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First trimester ultrasound identifies more cases of Down syndrome than second trimester maternal serum screening and is more cost effective

If a fetus has a greater-than-normal amount of swelling at the back of the neck (nuchal translucency), there is a higher likelihood that the baby will have Down Syndrome. The current screening recommendation involves sampling maternal serum and studying three or four analytes to determine risk for neural tube defects, other trisomies (usually trisomy 18), and Down syndrome. An abnormal screening result is an indication for invasive testing by amniocentesis or chorionic villus sampling to confirm the diagnosis. This testing involves a low risk for loss of the pregnancy. The detection rate for Down syndrome using this method is 50 to 60 percent, with a 3 to 5 percent false positive rate.

First trimester ultrasound screening for nuchal translucency (NT), either alone or in combination with maternal serum markers, can identify more Down syndrome fetuses and is more cost effective than the currently used second trimester screening. That is the conclusion of a study supported in part by the Agency for Healthcare Research and Quality (National Research Service Award training grant T32 HS00086).

However, if the combined first trimester ultrasound and blood screening strategy was recommended today, there would neither be enough laboratory capacity for the blood screening nor ultrasonologists who are trained to perform NT, caution the researchers who conducted the study. They calculated that the benefit of NT ultrasound alone to identify each additional Down syndrome case would outweigh the cost by nearly five to one. The benefit of adding to the ultrasound a first-trimester serum screen (for pregnancy-associated plasma protein A [PAPP-A] and free beta-human chorionic gonadotropin [b-hCG] fragments) would still outweigh the cost by nearly two to one for each additional Down syndrome fetus identified.

These calculations are based on a screening decision model the researchers developed to apply to the entire population of the United States and the 4 million infants born here each year. They designed a decision tree to compare four possible screens for Down syndrome: current second-trimester expanded AFP test during amniocentesis (low AFP and estriol and high b-hCG correlate with Down syndrome); first trimester NT screen; first trimester serum screen; and combined first trimester NT and serum screen. The combined screen identified 3,833 Down syndrome fetuses, the NT screen alone 3,413, and the first-trimester serum screen, 2,993 compared with 2,446 identified by the currently used expanded AFP screen.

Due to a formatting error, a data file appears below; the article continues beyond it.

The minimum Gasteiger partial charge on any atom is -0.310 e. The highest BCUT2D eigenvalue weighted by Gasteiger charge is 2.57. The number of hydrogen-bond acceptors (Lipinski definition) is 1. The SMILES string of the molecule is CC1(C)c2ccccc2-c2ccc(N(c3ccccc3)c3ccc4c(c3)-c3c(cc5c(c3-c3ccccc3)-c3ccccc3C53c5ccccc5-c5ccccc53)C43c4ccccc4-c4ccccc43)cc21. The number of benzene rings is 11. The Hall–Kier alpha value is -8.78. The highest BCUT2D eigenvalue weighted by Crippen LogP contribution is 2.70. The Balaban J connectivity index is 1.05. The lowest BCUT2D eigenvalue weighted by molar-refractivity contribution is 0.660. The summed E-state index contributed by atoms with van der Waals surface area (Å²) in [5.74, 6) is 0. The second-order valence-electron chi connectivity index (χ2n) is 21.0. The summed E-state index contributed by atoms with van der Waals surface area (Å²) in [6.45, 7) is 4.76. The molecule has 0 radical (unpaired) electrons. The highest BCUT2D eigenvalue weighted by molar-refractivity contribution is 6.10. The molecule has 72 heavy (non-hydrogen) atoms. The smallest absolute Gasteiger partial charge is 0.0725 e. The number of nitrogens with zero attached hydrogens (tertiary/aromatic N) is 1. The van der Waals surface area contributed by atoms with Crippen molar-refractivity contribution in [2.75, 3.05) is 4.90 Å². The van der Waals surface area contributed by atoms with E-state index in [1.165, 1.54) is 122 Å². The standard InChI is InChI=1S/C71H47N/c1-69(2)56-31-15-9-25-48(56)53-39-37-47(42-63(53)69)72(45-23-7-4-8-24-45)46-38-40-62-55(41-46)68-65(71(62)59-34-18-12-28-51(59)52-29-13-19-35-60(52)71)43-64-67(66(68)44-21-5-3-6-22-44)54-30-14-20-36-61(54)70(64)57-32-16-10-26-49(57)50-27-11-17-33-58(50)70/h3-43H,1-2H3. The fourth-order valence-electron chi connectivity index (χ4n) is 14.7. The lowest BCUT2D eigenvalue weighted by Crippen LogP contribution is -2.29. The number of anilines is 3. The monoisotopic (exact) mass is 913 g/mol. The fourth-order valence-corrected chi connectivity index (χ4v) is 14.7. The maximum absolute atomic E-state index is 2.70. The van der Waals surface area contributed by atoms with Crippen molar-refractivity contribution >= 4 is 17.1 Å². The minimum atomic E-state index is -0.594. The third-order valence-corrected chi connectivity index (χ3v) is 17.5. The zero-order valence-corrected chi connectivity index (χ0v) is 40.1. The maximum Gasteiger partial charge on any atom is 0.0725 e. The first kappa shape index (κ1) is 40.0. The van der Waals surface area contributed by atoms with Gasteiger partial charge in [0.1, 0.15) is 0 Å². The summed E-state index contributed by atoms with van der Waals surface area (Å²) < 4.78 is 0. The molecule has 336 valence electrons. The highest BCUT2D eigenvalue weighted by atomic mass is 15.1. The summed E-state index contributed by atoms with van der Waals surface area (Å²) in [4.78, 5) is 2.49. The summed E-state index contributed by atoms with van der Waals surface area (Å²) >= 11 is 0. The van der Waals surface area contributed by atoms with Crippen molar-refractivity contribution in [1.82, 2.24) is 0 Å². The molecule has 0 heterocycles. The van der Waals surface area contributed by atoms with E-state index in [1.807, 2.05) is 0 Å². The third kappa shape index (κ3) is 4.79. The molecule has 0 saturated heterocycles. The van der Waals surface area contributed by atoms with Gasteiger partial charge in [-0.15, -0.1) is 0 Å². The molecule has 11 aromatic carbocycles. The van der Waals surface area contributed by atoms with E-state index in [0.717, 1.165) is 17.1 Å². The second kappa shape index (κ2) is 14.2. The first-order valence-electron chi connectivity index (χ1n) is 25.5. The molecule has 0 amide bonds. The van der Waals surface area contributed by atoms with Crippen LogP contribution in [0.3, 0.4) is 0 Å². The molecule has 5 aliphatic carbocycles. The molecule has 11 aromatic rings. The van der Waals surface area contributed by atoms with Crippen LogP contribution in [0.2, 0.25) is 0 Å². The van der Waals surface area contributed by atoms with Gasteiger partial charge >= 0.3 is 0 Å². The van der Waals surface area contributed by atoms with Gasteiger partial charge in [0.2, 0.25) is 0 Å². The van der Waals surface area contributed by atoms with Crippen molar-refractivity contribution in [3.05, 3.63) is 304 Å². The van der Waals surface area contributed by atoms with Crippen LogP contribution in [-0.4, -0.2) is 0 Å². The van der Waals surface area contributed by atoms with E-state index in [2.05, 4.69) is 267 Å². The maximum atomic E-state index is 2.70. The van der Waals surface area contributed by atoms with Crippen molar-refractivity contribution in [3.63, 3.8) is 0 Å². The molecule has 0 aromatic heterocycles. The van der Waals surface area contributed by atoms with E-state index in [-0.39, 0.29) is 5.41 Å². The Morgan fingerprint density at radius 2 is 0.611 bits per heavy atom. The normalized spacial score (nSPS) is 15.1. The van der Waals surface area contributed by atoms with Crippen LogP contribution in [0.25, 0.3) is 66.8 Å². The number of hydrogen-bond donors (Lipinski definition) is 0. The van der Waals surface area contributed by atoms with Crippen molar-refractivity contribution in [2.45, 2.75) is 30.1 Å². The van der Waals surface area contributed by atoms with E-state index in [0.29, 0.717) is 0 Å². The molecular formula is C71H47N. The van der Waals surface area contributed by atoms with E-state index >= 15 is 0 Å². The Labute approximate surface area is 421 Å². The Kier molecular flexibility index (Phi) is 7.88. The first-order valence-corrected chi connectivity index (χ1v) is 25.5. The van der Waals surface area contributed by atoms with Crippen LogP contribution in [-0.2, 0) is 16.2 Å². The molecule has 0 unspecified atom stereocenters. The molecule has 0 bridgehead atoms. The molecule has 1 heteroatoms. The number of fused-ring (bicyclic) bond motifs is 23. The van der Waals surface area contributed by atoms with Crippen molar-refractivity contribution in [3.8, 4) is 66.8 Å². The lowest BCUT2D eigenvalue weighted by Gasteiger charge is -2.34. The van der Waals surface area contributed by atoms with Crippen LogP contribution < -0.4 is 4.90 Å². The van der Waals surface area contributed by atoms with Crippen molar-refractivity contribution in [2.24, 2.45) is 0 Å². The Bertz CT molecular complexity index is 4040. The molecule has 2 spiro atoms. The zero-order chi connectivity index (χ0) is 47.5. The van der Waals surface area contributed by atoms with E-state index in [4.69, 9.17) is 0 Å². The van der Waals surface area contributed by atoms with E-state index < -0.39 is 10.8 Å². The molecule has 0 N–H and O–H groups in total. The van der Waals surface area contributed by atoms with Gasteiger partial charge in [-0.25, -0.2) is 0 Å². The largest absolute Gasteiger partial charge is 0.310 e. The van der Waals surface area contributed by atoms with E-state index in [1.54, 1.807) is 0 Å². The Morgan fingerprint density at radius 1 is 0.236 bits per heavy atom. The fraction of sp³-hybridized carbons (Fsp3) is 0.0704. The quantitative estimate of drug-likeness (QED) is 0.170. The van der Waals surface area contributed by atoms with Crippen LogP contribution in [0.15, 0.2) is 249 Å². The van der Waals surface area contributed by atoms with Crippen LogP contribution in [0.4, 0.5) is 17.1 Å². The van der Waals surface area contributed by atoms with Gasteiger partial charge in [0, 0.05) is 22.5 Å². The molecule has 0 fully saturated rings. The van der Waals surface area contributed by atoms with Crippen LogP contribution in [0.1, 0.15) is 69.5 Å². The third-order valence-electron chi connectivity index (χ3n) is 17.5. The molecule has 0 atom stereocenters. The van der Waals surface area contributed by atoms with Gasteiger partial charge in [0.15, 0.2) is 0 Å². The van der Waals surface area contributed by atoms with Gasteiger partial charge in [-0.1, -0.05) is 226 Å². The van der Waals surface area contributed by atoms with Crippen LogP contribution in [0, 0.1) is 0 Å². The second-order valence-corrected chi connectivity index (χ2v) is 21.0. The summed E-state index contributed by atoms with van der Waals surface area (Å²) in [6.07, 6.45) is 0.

No comparison was made with second trimester maternal serum screening using four analytes (where inhibin-A is added to the other three currently used). Data on detection rates and false positives were obtained from currently available literature. The authors acknowledge that there are limited data on NT and first trimester screening detection rates and false positives which could alter the magnitude of the effect. Prospective studies are recommended to test the currently published sensitivity and specificity of the new tests in a larger, more diverse group of pregnant women.

More details are in "Nuchal translucency and first trimester biochemical markers for Down syndrome screening: A cost-effectiveness analysis," by Aaron B. Caughey, M.D., M.P.P., M.P.H., Miriam Kuppermann, Ph.D., M.P.H., Mary E. Norton, M.D., and A. Eugene Washington, M.D., M.Sc., in the November 2002 American Journal of Obstetrics and Gynecology 187, pp. 1239-1245.

Editor's Note: This summary originally appeared in the March 2003 issue of Research Activities. The original summary contained some inaccuracies; it has been corrected and is being reprinted here to correct any misrepresentation of the study findings. We apologize for any confusion this may have caused.

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